February 28 2016

Dan Harden Internal Power Seminar 1/29/16 – 1/31/16

2016-01-30 Dan Harden Seminar 3 Dan Harden from Body Work Seminars, came down for a seminar at Randall Smith’s dojo Aikido of Palm Beach County. By now, anyone reading this blog knows Dan and Randall. Two awesome martial arts guys.

So yea I am late in posting again. It’s turning into my norm. Its not for lack of going over my notes. It’s just being busy running a law practice.

2016-01-30 Dan Harden Seminar 1This was an interesting seminar. And there is one big thing I took away from it that will be the focus of this post. That is the rowing exercise.

The rowing exercise is extremely important and often overlooked because of its simplicity. But training in this exercise will increase your centeredness and stability.

I do the rowing exercise daily and have been for many years. It was good to go over it and assess how I have been doing it, which has only been slightly correct.

Dan was explaining that when you do the rowing exercise you want to be saddled evenly over your hips. This gives you stability and center.

The stance is to have one leg forward, one leg back and hips evenly displaced. You want your weight evenly distributed through out the movement.

The movement is to push your hands forward, closing your body and then pulling your hands back, opening your body. Breathe out on closing and in on opening.

On the forward row, the closing movement, you want your knee slightly passing over your foot and your rear leg stretched as if forming a solid beam from your foot up through your spine and out your crown.

On the rear row, the opening movement, you want your hips in line and balanced over femural headsyour pelvis and hips; the pelvic shelf and femural heads. You also want your your chest out and expanded, laying your scapulars flat across your back and rolling your shoulder muscles back to make that happen.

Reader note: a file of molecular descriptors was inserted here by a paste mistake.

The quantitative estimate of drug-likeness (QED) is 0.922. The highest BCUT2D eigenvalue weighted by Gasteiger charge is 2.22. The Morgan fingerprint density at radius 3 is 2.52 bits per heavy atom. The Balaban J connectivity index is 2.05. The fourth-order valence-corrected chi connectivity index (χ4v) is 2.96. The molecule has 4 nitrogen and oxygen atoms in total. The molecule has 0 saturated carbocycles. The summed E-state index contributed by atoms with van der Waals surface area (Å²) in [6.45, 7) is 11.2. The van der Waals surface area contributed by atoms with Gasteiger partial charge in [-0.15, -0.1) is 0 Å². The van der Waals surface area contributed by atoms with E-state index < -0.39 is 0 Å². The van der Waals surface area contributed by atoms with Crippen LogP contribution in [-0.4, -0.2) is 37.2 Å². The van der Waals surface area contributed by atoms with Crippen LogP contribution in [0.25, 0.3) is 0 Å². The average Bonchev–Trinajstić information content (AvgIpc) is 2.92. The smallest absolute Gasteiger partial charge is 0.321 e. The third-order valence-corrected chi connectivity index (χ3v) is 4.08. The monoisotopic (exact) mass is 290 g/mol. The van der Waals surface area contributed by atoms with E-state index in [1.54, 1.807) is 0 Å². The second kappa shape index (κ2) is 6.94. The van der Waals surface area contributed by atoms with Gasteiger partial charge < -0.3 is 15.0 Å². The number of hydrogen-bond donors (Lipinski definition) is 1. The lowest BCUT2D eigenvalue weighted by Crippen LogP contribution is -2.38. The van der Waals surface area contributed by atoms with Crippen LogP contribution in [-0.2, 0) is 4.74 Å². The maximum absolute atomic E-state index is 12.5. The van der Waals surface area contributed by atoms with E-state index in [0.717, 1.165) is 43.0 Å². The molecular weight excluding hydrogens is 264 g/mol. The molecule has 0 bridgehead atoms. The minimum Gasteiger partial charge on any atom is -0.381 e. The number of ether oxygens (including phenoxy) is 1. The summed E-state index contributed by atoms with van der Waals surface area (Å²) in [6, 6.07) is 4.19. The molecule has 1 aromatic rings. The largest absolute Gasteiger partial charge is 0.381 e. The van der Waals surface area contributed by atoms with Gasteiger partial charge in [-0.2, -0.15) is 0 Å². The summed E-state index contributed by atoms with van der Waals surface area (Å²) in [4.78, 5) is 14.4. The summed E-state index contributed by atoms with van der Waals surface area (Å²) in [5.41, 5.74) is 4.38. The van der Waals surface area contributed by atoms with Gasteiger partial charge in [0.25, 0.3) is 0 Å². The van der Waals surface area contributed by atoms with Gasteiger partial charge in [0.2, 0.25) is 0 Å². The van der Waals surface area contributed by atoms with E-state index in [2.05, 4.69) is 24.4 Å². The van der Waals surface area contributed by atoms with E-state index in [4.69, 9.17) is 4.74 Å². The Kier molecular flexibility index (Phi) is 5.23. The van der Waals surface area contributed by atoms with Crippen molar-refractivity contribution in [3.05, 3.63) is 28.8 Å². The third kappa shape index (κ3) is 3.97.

You want to move as a unified body.

This is essential to understanding the concept of bowing. Rowing out bows your back and rowing in closes that bow.

Bowing is one of the ways to generate power for your overall movements.

The most common mistake when rowing is to sit back on your hips. This occurs on your open motion when you are rowing back into your chest. Your body naturally wants to sit back on the most rear hip. This would be the hip of the leg extending back.

The problem with doing it like this is that you automatically put your self out of whack. You go to an unstable position.

Where you want to be is centered over your hips and feeling the rear leg going up through your body and head. You want to feel the connection going from your rear leg foot, up through your spine and out the top of your head.

Sitting back on your rear leg interrupts this connection. You want the connection.

By the way, your body naturally wants to rest on the hip. So you need to train yourself to move correctly. Its not easy.

I have been doing the rowing exercise with a jo. I find this helps me center my hips over both my legs.Its like the jo is a guide for positioning my pelvic girdle over the femural heads.

Which is surprisingly hard to do since each femural head and hip socket joint moves separately. I visualize them as a chameleons eyes twirling around independent.

I had three good pictures to post this time. So here you go.

2016-01-30 Dan Harden Seminar 2

January 9 2016

Dan Harden Internal Power Seminar 11/14/15 – 11/15/15

2015-11-14 Harden seminar 1 Yes I am very late in posting this. Holidays, three seminars back to back, work. What can I say. I was drafting it, just didn’t get a moment to post it.

Anyway, Dan Harden came down to Randall Smith’s dojo, Aikido of Palm Beach County, for a seminar. Let me sum it up in one word: Awesome!

It’s always great, on many levels, engaging with Dan. Besides the marital training aspect, he’s just a wonderful person to talk to. He speaks his mind and can back up his opinions with fact. It doesn’t get any better than that. I argue for a living, so I know.

Plus, we have a great group of practitioners who always show up for Dan. And its always time well spent with them. Looking at the picture above, you can see we are not pretty, but we are effective.

Let me insert a disclaimer before I launch into my learning experience with Dan. What I post on here is strictly my interpretation of what I learned from him. It may be right and it may be wrong. The memory has a funny way about remembering things exactly as they happened.

If you want authentic training, seek out Dan at one of his seminars. You can get more info at Bodyworks Seminars.

Now on to what I learned this last time with Dan.

We went over some of the core principles. This is a necessity. I need to have the basics constantly drilled into my head.

The basics being spiraling, bowing, center, and all directions. If you don’t have these, you got nothing.

Dan tested us on our knowledge and use of the basics. Yes, he tested us.